> Hello! > > I use scipy.optimize.leastsq to adopt paramters of a model to measured > data. Each evaluation of that model costs 1.5 h of computation time. > Unfortunately I can not specify a gradient function. Yikes. I'm afraid this is going to be a rather painful process. Unfortunately, while minimzing the number of function evaluations is a goal of optimization procedures, they are not necessarily tuned carefully enough for such an expensive function. You may want to look into taking advantage of any structure your problem has (for example when I had a similar problem I found I could modify most of my parameters rather rapidly, while changing one of them was expensive, so I used nested optimizers) or, if you have to do this often, coming up with an interpolating function and optimizing that. You may also want to write a function that is fast but behaves in a similar fashion and hold a shootout of all the optimizers available to see which ones require the fewest evaluations for the accuracy you need. If you have access to a computing cluster, you may also want to look into some kind of parallel optimization procedure that can run a number of function evaluations concurrently. > While observing the approximation process I found that the first 3 runs > were always with the same parameters. First I thought, the parameter > variation for gradient approximation is too tiny for a simple print > command. Later I found out, that these three runs were independent of > the number of fit parameters. > > A closer look to the code reveals the reason (svn dir trunk/scipy/optimize): > > 1st call is to check with python code wether the function is valid > > line 265 of minpack.py > m = check_func(func,x0,args,n)[0] > > 2nd call is to get the right amount of memory for paramters. > > line 449 of __minpack.h > ap_fvec = (PyArrayObject *)call_python_function(fcn, n, x, extra_args, > 1, minpack_error); > > 3rd call is from inside the fortran algorithm (the essential one!) > > Unfortunately that behaviour is not described and I would eagerly demand > to avoid the superficial calls to the function. This is annoying, and it should be fixed inside scipy if possible; the FORTRAN code will make this more difficult, but file a bug on the scipy Trac and we'll look at it. In the meantime, you can use "memoizing" to avoid recomputing your function. See http://aspn.activestate.com/ASPN/Cookbook/Python/Recipe/498110 for a bells-and-whistles implementation, but the basic idea is just that you wrap your function in a wrapper that stores a dictionary mapping inputs to outputs. Then every time you call the function it checks whether the function has been called before with these values, and if so, returns the value computed before. Good luck, Anne _______________________________________________ SciPy-user mailing list [hidden email] http://projects.scipy.org/mailman/listinfo/scipy-user |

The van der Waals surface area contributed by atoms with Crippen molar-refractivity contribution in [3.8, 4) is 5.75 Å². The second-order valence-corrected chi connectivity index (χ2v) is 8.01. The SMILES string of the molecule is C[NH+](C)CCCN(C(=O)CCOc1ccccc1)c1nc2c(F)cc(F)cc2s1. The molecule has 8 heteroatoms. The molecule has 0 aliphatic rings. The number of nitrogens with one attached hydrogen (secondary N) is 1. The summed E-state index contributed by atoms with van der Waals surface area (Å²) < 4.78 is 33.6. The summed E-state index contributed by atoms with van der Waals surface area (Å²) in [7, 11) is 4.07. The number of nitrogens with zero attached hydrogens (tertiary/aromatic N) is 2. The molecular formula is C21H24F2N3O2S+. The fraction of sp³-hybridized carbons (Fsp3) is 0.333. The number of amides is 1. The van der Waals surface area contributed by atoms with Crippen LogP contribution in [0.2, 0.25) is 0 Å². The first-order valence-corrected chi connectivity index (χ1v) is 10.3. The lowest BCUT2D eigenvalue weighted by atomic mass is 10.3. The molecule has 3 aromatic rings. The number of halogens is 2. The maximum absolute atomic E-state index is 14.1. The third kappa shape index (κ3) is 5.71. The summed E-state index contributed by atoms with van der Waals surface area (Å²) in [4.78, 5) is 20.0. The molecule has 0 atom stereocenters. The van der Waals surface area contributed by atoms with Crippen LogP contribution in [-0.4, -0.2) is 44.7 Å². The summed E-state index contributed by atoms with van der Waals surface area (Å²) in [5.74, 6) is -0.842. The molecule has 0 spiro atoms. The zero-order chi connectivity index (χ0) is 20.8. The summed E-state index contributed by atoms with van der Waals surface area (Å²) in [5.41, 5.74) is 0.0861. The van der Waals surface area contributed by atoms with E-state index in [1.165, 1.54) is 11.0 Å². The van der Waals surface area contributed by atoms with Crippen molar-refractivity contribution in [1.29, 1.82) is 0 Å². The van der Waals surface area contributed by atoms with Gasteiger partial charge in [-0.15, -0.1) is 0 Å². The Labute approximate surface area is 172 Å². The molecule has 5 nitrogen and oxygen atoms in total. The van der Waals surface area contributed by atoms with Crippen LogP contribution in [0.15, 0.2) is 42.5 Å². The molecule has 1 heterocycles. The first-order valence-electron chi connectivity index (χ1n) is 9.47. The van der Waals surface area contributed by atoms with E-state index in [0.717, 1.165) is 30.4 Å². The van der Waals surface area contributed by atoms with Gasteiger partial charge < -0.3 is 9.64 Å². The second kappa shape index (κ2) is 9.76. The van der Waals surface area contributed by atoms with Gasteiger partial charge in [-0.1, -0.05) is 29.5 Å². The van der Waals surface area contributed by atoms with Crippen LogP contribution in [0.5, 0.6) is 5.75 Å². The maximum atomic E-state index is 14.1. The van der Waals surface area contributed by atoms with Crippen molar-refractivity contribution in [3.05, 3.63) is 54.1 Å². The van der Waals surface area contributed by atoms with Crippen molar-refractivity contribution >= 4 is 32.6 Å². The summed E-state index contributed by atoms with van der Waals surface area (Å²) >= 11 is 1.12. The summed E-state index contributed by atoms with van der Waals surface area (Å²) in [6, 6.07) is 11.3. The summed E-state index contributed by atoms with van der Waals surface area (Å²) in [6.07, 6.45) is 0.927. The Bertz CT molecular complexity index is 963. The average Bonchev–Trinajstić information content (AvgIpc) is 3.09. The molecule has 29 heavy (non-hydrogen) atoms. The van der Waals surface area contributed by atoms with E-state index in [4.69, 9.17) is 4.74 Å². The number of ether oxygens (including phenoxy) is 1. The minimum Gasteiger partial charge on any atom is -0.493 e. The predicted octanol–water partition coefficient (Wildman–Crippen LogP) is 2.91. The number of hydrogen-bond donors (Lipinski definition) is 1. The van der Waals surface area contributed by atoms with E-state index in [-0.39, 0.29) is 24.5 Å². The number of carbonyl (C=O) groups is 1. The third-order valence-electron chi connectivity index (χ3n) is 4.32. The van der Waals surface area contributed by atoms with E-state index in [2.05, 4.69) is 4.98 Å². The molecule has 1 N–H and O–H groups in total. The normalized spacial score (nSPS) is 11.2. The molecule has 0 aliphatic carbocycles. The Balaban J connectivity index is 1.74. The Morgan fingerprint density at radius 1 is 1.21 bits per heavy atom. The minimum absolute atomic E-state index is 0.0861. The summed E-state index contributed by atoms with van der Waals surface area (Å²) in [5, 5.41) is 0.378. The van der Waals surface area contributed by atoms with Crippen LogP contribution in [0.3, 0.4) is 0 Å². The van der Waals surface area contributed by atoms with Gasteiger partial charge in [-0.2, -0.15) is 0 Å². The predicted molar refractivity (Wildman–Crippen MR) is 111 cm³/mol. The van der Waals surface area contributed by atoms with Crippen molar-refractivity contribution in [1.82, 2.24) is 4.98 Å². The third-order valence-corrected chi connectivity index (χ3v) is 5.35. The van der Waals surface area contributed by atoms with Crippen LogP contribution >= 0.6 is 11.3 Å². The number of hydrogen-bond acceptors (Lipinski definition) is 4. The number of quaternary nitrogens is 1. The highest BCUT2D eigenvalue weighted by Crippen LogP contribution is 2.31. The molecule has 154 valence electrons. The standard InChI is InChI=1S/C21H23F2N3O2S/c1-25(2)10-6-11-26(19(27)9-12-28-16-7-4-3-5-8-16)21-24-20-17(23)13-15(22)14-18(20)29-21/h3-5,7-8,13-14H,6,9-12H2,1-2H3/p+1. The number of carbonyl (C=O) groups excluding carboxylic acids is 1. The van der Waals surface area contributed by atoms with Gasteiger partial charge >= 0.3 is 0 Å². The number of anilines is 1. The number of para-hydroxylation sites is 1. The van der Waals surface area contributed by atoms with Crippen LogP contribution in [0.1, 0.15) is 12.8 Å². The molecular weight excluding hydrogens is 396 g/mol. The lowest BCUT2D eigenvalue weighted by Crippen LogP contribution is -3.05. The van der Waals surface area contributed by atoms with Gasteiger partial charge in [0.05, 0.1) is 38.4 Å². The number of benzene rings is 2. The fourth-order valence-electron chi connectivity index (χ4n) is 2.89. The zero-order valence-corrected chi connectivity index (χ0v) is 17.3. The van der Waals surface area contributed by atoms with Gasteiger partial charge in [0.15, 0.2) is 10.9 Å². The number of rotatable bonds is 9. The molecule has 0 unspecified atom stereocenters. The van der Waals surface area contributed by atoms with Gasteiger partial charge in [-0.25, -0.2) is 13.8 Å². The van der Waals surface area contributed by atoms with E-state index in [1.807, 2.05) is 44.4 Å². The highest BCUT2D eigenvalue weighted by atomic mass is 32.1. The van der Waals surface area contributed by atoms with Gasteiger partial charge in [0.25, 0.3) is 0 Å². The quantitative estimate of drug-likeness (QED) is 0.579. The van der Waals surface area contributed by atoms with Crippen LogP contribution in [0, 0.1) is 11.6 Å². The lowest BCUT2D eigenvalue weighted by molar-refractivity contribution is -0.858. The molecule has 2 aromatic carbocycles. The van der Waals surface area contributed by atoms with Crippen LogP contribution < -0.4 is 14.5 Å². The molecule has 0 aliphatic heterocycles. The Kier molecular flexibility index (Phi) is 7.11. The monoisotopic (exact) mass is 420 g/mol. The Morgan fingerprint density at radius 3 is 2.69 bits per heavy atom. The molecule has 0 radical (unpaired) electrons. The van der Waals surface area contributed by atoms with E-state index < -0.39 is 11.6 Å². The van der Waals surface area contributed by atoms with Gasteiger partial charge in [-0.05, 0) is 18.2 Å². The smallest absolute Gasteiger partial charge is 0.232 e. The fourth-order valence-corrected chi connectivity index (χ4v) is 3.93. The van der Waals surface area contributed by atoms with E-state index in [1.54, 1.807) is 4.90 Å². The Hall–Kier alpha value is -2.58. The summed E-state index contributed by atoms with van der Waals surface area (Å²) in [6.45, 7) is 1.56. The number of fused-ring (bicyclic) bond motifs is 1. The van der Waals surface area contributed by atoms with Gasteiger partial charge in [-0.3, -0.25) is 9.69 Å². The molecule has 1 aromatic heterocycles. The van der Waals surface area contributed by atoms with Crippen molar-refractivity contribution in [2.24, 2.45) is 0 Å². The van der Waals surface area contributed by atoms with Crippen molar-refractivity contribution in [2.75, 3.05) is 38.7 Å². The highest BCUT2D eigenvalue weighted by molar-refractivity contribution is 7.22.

In reply to this post by Achim Gaedke